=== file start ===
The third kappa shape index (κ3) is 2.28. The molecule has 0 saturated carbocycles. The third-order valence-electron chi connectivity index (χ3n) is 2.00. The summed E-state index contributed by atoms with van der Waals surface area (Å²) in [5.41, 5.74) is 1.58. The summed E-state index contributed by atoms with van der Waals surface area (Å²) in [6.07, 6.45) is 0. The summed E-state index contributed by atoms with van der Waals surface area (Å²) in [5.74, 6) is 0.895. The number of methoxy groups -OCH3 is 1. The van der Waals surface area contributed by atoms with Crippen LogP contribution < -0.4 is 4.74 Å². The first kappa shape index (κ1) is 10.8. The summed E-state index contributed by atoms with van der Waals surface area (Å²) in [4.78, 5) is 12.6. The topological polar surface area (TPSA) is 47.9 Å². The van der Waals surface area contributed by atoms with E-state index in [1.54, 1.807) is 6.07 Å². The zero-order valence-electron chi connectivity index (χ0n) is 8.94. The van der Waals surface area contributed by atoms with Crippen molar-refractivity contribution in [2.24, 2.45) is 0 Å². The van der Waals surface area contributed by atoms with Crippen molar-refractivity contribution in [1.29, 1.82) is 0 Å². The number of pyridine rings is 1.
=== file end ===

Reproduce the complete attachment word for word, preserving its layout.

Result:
The third kappa shape index (κ3) is 2.28. The molecule has 0 saturated carbocycles. The third-order valence-electron chi connectivity index (χ3n) is 2.00. The summed E-state index contributed by atoms with van der Waals surface area (Å²) in [5.41, 5.74) is 1.58. The summed E-state index contributed by atoms with van der Waals surface area (Å²) in [6.07, 6.45) is 0. The summed E-state index contributed by atoms with van der Waals surface area (Å²) in [5.74, 6) is 0.895. The number of methoxy groups -OCH3 is 1. The van der Waals surface area contributed by atoms with Crippen LogP contribution < -0.4 is 4.74 Å². The first kappa shape index (κ1) is 10.8. The summed E-state index contributed by atoms with van der Waals surface area (Å²) in [4.78, 5) is 12.6. The topological polar surface area (TPSA) is 47.9 Å². The van der Waals surface area contributed by atoms with E-state index in [1.54, 1.807) is 6.07 Å². The zero-order valence-electron chi connectivity index (χ0n) is 8.94. The van der Waals surface area contributed by atoms with Crippen molar-refractivity contribution in [2.24, 2.45) is 0 Å². The van der Waals surface area contributed by atoms with Crippen molar-refractivity contribution in [1.29, 1.82) is 0 Å². The number of pyridine rings is 1.